However, you should only use it to wish one person a Happy Christmas in Gaelic. If you want to offer the greeting to a group, try “Nollaig shona dhaoibh!” which sounds like Null-eg hunna gheev.
6. Many people head for a swim on Christmas morning
Next up in our guide to fun facts about Christmas in Ireland is the Christmas morning swim. Although there are Christmas swims all over Ireland, it has been happening at Forty Foot in Dublin for over 250 years.
For no good reason we can find, a dip in the chilly waters of the Forty Foot is a Dublin tradition. Throngs of hardy Dubliners strip off and take a dip in the freezing waters of the Irish Sea at this popular bathing spot near Sandycove.
This swimming spot was once for male bathers only and even had a mention by author James Joyce in his novel Ulysses. The secret (apparently) is to get in and out fast before hurrying home to warm up.
7. ‘Little Christmas’ takes place on January 6th
One of the more unique fun facts about Christmas in Ireland is Nollaig na mBan. Following the main event, Ireland has a traditional “Little Women’s Christmas” which takes place on January 6th, the Twelfth Night or Epiphany.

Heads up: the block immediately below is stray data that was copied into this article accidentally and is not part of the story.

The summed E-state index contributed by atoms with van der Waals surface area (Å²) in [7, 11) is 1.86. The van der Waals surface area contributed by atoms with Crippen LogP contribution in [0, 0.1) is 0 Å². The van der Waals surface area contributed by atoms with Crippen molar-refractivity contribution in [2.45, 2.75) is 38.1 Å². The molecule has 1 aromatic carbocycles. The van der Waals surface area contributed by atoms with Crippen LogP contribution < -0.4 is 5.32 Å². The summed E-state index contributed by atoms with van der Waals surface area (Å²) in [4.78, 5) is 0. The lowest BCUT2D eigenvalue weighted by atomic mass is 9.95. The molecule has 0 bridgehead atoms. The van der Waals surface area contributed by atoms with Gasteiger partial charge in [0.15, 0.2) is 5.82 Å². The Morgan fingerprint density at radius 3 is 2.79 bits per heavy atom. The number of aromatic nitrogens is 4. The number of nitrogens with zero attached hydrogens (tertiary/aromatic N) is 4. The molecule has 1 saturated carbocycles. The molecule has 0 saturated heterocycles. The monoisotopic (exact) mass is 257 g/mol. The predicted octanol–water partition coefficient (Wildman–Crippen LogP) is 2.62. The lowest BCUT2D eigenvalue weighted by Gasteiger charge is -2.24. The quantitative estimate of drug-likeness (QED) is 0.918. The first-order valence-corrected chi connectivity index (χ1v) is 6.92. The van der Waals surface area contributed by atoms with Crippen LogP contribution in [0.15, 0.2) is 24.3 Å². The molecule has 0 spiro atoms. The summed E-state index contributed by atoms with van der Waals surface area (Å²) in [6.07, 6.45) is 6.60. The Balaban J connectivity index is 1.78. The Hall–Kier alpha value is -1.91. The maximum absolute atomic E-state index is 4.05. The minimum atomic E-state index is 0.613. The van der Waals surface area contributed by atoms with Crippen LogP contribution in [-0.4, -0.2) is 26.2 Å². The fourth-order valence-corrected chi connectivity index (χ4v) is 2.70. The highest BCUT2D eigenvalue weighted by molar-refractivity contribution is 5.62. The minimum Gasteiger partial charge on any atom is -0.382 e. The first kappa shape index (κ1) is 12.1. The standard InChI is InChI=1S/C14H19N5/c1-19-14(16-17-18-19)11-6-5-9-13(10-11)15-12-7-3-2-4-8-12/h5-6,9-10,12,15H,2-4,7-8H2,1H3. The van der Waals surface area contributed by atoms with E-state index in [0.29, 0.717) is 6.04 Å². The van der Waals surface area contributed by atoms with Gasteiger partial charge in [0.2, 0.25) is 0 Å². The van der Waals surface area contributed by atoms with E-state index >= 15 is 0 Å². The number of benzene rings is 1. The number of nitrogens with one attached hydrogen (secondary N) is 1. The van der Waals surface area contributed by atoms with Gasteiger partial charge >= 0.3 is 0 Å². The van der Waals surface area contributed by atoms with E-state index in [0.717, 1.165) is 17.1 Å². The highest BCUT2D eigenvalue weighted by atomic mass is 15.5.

This was, traditionally, a day when Irish women would leave their everyday jobs and chores and enjoy a day out together having fun after all the work involved in cooking and entertaining at Christmas.
It’s a very old tradition, still kept alive but in a more modern form. Originally shawled women would take over pubs and bars and spend their hard-earned savings on a glass of stout. Nowadays it’s a day of shopping, pampering and lunching with friends.
8. Many people light a candle and leave it in the window on Christmas Eve
Candles are part of any traditional Irish Christmas as it’s a sign of welcome and a symbol of warm hospitality.
Window candles are symbolic in Ireland as they show that the family would welcome the Holy Family, unlike the innkeeper in Bethlehem who turned them away from his inn.
Candles in the window were also used by Catholics at times of religious intolerance. They showed that it was safe to say mass in the home.